Australian LNG Workers Set to Strike: Global Gas Prices Could Feel the Heat

Australia's energy sector is bracing for a jolt

by Faruk Imamovic
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Australian LNG Workers Set to Strike: Global Gas Prices Could Feel the Heat
© Getty Images News/Dan Kitwood

Australia's energy sector is bracing for a jolt. Workers at two of the country's substantial liquefied natural gas (LNG) facilities have announced plans to strike from 7 September, following prolonged discussions about pay and working conditions.

The move, seen by many as a direct response to unresolved negotiations with unions, is expected to have ripple effects on global gas prices.

Disruption Down Under

Chevron, the US-based energy behemoth operating these facilities, assures the public that they are ready to face potential disruptions. "While we don't believe that industrial action is necessary for agreement to be reached, we recognise employees have the right to take protected industrial action," commented Chevron in a recent statement.

Their commitment to "maintain safe and reliable operations" comes at a time when fears of strikes have already nudged European wholesale gas prices upwards. The imminent industrial action is no small affair. The strike plan, which was accessed by the BBC, reveals that workers intend to abstain from work for up to 11 hours daily.

Though Chevron is fervently seeking solutions "in the interests of both employees and the company," the clock is ticking.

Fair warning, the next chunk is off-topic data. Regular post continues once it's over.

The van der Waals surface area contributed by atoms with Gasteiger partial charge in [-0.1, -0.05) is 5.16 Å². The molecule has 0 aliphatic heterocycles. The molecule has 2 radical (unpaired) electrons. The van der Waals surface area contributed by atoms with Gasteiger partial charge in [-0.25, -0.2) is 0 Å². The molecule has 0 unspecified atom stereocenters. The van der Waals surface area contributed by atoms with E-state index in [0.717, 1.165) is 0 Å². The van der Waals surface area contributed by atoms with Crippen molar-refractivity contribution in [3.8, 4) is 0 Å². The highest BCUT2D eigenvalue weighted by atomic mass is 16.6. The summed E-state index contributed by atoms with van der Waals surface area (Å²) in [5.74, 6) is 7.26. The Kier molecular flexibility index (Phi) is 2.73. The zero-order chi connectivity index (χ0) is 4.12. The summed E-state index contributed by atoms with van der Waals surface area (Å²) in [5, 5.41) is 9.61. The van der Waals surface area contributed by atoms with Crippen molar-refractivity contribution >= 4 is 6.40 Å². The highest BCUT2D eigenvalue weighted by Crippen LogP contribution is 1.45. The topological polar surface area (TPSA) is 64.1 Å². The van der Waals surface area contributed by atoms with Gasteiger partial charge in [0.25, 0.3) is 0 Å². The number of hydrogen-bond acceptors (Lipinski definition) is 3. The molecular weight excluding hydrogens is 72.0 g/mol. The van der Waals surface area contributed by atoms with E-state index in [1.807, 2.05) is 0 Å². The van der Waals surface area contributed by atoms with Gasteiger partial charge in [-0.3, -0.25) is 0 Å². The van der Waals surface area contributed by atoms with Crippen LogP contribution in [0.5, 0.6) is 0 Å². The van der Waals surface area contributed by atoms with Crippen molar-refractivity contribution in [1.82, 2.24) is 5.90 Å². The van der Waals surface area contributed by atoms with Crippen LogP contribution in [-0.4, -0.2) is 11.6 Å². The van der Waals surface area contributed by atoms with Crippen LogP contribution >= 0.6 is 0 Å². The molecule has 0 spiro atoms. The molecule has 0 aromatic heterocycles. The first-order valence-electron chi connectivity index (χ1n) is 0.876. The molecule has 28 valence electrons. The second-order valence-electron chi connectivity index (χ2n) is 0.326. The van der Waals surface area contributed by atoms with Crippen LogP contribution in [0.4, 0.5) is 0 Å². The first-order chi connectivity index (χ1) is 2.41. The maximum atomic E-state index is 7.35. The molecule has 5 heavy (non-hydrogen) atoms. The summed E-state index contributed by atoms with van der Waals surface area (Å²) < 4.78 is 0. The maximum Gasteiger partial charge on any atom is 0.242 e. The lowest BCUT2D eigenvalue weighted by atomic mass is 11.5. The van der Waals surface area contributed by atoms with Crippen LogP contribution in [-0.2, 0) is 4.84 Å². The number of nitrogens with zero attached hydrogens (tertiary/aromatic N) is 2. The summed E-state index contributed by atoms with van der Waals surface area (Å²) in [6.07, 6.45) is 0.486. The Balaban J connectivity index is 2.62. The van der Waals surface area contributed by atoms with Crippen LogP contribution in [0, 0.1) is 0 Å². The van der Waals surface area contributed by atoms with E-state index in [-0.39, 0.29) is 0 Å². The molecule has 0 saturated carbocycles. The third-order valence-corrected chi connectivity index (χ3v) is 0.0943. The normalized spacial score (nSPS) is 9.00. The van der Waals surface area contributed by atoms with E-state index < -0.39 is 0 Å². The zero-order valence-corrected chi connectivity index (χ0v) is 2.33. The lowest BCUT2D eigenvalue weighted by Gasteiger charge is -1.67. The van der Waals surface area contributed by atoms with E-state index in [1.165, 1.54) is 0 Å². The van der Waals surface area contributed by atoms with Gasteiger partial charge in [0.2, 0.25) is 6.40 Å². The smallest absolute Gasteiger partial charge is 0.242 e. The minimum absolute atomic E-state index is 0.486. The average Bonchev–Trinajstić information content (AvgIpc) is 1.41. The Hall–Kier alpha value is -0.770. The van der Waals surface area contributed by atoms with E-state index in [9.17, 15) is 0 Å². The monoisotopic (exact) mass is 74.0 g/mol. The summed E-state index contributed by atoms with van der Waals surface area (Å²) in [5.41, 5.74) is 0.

Global Gas Prices: A Delicate Balance

Saul Kavonic, an energy analyst, views the current situation with cautious optimism.

While he anticipates that the strike's initial impact on global gas prices will be contained, he also warns of potential escalations. "In the very unlikely event of a prolonged large scale supply disruption, prices could head back towards crisis levels witnessed last year," Kavonic stated.

Samantha Dart, a senior energy analyst at Goldman Sachs, recently painted a broader picture of the interconnected global gas market for the BBC. Highlighting Australia's role as a major LNG supplier to Asia, Dart noted, "When Asia doesn't have enough of it, they come and buy from the Atlantic Basin.

LNG that would otherwise just be delivered to Europe go to Asia because of that higher competition for supply." Moreover, it's crucial to recall last year's geopolitical upheavals that rattled energy markets. Russia's invasion of Ukraine resulted in skyrocketing oil and gas prices, pinching the pockets of households and businesses alike.

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